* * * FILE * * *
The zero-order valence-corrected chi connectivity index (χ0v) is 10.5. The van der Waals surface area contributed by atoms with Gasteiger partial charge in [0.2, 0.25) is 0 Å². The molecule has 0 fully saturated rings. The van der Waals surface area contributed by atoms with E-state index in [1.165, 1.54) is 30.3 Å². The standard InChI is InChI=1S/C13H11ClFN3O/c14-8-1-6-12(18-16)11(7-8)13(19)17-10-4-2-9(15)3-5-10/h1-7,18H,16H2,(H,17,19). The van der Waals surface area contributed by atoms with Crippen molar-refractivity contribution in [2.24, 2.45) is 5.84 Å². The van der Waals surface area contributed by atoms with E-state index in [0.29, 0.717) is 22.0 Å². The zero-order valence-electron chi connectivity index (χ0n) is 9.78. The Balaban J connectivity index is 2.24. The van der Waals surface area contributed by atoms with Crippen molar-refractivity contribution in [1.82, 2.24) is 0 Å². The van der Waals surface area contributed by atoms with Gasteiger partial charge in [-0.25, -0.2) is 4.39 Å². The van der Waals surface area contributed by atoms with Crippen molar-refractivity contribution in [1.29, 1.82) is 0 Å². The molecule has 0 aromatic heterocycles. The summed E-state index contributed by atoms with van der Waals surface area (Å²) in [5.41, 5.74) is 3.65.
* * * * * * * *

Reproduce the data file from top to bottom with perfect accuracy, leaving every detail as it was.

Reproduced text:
The zero-order valence-corrected chi connectivity index (χ0v) is 10.5. The van der Waals surface area contributed by atoms with Gasteiger partial charge in [0.2, 0.25) is 0 Å². The molecule has 0 fully saturated rings. The van der Waals surface area contributed by atoms with E-state index in [1.165, 1.54) is 30.3 Å². The standard InChI is InChI=1S/C13H11ClFN3O/c14-8-1-6-12(18-16)11(7-8)13(19)17-10-4-2-9(15)3-5-10/h1-7,18H,16H2,(H,17,19). The van der Waals surface area contributed by atoms with Crippen molar-refractivity contribution in [2.24, 2.45) is 5.84 Å². The van der Waals surface area contributed by atoms with E-state index in [0.29, 0.717) is 22.0 Å². The zero-order valence-electron chi connectivity index (χ0n) is 9.78. The Balaban J connectivity index is 2.24. The van der Waals surface area contributed by atoms with Crippen molar-refractivity contribution in [1.82, 2.24) is 0 Å². The van der Waals surface area contributed by atoms with Gasteiger partial charge in [-0.25, -0.2) is 4.39 Å². The van der Waals surface area contributed by atoms with Crippen molar-refractivity contribution in [1.29, 1.82) is 0 Å². The molecule has 0 aromatic heterocycles. The summed E-state index contributed by atoms with van der Waals surface area (Å²) in [5.41, 5.74) is 3.65.